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It's Tax Time Again: Should You Feel You're Overtaxed?

The evidence is clear, and especially around April 15. Americans hate everything about taxation—with a passion. We sometimes tell pollsters we are willing to pay higher taxes to get better public services from our governments (schools, roads, and so on), but, in a "read my lips" political culture, no campaign promise works better than the promise to cut taxes. The hatred at issue has little to do with the actual cost of the taxes. We are willing to pay hefty premiums to private HMOs, but not the taxes to finance a national healthcare system. Intermittent rounds of hoopla aside, it has very little to do with the behavior of the Internal Revenue Service either. We tolerate the hardball nastiness of the private collection agency but work ourselves into a rage at the very idea that the IRS will get serious about tax evasion. Most strangely, American antitax attitudes seem unrelated to the distribution of tax burdens. Middle-income people who pay big chunks of their earnings in payroll and sales taxes will support tax cuts for millionaires (estate tax abolition, low capital gains rates), which not only threaten the funding for the services on which they depend—but may even increase their taxes!

Americans are easily persuaded of our desperate need for "tax relief," but the fact is that our taxes are low. According to the Organization for Economic Co-operation and Development (OECD), American governments (federal, state, local) take less of our incomes in taxes than the governments of other countries with comparable economies. In 2002, American taxes amounted to 26 percent of GDP. This was only half the burden in the true high-tax countries, Sweden (50 percent) and Denmark (49 percent), and well below the average for the thirty member countries of the OECD (36 percent). In fact, taxes were lower in the United States than in all except three OECD countries (Japan, Korea, and Mexico)—which means that taxes were higher in countries ranging from Canada, Britain, and Germany to Poland, Turkey, and Greece.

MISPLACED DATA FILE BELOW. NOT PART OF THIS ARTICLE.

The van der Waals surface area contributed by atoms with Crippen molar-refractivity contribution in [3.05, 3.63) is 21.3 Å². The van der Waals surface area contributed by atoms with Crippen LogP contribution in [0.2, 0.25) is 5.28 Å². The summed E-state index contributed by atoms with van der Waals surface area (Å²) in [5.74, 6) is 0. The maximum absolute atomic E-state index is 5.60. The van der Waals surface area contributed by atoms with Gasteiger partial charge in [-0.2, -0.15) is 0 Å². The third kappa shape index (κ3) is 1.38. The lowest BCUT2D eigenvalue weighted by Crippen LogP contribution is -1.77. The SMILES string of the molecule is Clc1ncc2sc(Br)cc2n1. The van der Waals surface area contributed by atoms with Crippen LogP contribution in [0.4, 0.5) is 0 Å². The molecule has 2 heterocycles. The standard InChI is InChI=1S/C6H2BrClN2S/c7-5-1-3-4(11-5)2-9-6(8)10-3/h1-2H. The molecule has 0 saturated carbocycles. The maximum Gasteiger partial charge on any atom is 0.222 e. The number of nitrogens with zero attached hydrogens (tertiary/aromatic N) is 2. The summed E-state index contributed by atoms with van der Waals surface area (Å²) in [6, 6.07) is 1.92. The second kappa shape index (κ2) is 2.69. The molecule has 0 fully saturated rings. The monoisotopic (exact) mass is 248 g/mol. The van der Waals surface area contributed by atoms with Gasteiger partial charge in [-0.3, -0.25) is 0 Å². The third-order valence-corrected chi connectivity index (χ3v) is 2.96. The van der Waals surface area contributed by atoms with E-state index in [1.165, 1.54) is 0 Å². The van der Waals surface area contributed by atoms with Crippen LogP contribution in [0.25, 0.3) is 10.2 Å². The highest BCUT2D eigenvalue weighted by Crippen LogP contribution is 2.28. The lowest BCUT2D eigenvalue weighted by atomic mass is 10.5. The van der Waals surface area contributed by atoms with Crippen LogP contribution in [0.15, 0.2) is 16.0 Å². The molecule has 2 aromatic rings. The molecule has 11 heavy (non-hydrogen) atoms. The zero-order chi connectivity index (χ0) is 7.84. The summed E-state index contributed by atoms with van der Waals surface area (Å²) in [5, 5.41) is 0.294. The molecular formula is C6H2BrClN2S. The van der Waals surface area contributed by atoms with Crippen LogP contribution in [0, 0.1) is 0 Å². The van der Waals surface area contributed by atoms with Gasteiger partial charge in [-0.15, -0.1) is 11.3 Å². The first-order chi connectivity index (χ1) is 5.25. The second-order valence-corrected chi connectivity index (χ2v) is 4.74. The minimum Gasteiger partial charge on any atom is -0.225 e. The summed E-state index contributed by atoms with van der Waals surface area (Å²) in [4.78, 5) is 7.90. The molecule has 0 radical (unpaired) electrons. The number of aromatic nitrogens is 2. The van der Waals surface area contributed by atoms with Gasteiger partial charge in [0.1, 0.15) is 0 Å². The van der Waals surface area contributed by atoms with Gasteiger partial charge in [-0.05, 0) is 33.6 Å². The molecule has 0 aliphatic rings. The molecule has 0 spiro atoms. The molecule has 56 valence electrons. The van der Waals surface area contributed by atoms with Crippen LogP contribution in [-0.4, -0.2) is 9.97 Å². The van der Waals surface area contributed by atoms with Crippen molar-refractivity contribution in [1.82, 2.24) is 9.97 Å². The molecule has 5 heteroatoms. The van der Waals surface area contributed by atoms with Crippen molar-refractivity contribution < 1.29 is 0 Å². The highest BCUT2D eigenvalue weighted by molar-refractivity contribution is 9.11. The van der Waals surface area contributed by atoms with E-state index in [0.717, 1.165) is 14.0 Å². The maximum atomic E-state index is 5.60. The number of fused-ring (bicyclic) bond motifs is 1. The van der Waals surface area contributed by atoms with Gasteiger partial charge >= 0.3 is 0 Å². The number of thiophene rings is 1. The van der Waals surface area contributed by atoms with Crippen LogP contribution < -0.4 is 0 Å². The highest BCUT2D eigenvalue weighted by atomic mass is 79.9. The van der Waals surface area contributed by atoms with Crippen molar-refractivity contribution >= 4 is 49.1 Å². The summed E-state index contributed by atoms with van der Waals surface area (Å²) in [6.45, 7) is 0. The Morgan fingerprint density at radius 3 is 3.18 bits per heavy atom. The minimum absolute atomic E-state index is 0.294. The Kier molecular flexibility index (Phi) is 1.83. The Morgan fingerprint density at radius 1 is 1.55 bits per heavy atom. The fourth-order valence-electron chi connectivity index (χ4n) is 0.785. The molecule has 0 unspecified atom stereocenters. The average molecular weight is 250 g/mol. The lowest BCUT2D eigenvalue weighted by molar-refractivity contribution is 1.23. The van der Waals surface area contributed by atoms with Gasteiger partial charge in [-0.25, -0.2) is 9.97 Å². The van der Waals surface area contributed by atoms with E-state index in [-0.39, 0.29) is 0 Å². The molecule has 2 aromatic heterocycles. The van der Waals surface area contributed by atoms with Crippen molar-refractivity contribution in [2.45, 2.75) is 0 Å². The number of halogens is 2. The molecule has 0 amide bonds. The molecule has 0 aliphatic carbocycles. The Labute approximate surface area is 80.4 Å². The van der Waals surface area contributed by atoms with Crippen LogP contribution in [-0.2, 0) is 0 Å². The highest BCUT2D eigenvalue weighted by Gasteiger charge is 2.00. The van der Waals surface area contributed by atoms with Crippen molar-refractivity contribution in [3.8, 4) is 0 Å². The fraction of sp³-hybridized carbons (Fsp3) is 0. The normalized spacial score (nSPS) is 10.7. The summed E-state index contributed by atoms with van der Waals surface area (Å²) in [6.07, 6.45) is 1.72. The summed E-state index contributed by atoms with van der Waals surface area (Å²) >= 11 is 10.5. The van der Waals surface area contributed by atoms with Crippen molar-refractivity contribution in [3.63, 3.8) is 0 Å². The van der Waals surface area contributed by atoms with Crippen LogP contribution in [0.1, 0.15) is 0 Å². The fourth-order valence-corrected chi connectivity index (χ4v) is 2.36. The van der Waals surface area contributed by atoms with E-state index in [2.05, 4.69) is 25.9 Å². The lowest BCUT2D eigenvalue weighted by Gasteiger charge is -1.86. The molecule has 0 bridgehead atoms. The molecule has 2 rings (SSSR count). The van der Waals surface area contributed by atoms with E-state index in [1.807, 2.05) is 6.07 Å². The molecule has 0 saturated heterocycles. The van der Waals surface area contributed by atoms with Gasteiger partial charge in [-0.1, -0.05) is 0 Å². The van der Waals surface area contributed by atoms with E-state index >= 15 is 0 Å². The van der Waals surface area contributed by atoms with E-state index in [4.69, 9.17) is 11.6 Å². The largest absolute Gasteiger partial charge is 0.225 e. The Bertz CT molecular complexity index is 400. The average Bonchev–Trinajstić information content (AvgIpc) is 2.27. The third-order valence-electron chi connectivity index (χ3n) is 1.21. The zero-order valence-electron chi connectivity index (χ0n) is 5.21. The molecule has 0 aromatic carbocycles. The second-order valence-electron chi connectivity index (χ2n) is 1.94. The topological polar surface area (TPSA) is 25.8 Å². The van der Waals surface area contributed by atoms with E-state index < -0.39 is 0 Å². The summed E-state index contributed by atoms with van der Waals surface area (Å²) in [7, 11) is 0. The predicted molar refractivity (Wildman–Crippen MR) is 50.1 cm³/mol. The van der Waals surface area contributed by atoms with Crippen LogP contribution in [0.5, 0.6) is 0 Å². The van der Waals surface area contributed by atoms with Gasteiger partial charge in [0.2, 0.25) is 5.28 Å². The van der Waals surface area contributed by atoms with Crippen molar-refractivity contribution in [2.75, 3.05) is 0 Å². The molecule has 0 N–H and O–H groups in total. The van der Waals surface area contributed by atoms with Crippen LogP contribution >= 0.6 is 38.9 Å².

Most Americans would probably agree that our hatred for taxes has something to do with a more profound aversion to government in general—an aversion with deep roots in our history. A nation founded in a tax revolt, we are told, is true to itself only when it is "starving the beast." Yet the original revolutionary objection was never to taxes in general, much less to government in general. It was to taxation without representation and government by a faraway empire. The Boston patriots who threw the tea chests into the harbor were not calling for cheaper tea. They were demanding the right to decide for themselves, in their own colonial assembly, how to tax their own tea—and refusing to let somebody else's parliament decide for them. They would have been stunned to see their protests interpreted two centuries later as attacks on taxation in general. They had no interest in renouncing their own power to tax themselves.

Nevertheless, Americans are right to think that our antitax and antigovernment attitudes have deep historical roots. Our mistake is to dig for them in Boston. We should be digging in Virginia and South Carolina rather than in Massachusetts or Pennsylvania, because the origins of these attitudes have more to do with the history of American slavery than the history of American freedom. They have more to do with protections for entrenched wealth than with promises of opportunity, and more to do with the demands of privileged elites than with the strivings of the common man. Instead of reflecting a heritage that valued liberty over all other concerns, they are part of the poisonous legacy we have inherited from the slaveholders who forged much of our political tradition.